There is a section of forest-goers who take special interest in the varied signage in yonder wood — the wooden routered signs, the old porcelain (enamel) signs, the arc-welded and flame-cut metal signs.
I tend to favor signs with blatant errors on them — ones that misspell proper nouns, common nouns, or even the word “Forest” (no, seriously, they’re out there).
The first time I noticed an error on a Los Padres sign I was 14, reading my brother’s worn copy of McTigue’s Santa Barbara mountain biking guide. The cover of that photo showed a group of 80s-era mountain bikers pedaling the Matias Potrero trail. The old wooden trail sign in the photo’s foreground read “Mattais Potrero.” Fun stuff! So in the years since, I’ve been keeping mental track of “typos” on Forest signage.
A very small sampling of my favorites:
Lily v Lilly & Cottriel v Coltrell
One of the most innocuous errors is the misspelling of “Lily” … it and “Coltrell” Flat (below) are examples of gaffes being reinforced by generations of maps reproducing the error. Lily Meadows was named for the flowers there (which are actually irises, but we digress). Cottriel Flat was — according to Durham — named for George W. Cottriel, who patented land there in 1891.
Gibraltar v Gibralter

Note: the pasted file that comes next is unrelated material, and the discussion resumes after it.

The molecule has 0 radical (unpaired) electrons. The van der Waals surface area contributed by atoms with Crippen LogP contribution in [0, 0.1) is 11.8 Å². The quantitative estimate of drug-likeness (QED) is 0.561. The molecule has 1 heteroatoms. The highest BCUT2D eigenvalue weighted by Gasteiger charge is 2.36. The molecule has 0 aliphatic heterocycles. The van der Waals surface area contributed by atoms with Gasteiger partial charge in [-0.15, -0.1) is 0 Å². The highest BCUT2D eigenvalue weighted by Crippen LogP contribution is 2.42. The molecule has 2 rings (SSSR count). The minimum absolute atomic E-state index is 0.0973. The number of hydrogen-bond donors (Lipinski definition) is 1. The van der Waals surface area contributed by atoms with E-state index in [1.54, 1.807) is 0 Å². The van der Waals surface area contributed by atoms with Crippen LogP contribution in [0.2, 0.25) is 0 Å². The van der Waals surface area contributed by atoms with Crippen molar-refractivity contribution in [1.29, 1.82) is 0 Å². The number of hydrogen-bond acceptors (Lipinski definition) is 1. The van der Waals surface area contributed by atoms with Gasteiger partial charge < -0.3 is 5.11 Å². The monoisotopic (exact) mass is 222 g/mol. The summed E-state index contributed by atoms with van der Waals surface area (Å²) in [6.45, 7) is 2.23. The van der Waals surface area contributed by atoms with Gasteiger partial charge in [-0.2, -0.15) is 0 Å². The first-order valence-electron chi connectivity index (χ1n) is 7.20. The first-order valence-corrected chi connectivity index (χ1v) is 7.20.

A common misspelling, and one repeated in many maps. ZK, in his inimitable style, commented that it would prove difficult to apply Wite-Out with a torch.
Mutau v Mutua
… though the “correct” spelling itself appears to be a misspelling of “Mutah.” Photo courtesy Roy Ubu (Randall).
Pratt v Pratte
I think the Ojai RD has removed this sign, given it wasn’t an “official” sign. Photo courtesy Dynamo Arcweld.
And then there’s the trailhead signs. At the Piedra Blanca and Reyes Creek trailheads and elsewhere, those beautiful multi-panel signs show Red Reef Canyon as “Red Rock Canyon” — a surprising error, given that they’re based on Tom Harrison’s map and that it’s spelled correctly on the paper editions.
One of the most guilty of signs is the old panel at the Temescal Station at Lake Piru. Riddled with misspellings, we’ve spotted at least seven “invividual” errors on that one.
(Further, the symbol set on the legend is wrong, confusing Developed and Undeveloped campgrounds.)
Those who revel in nitpicking such trivial things may also enjoy Deck and Herson’s adventures in the name of correcting typos across the Union. Funny stuff.
We’ll pick on cartographic typos down the line.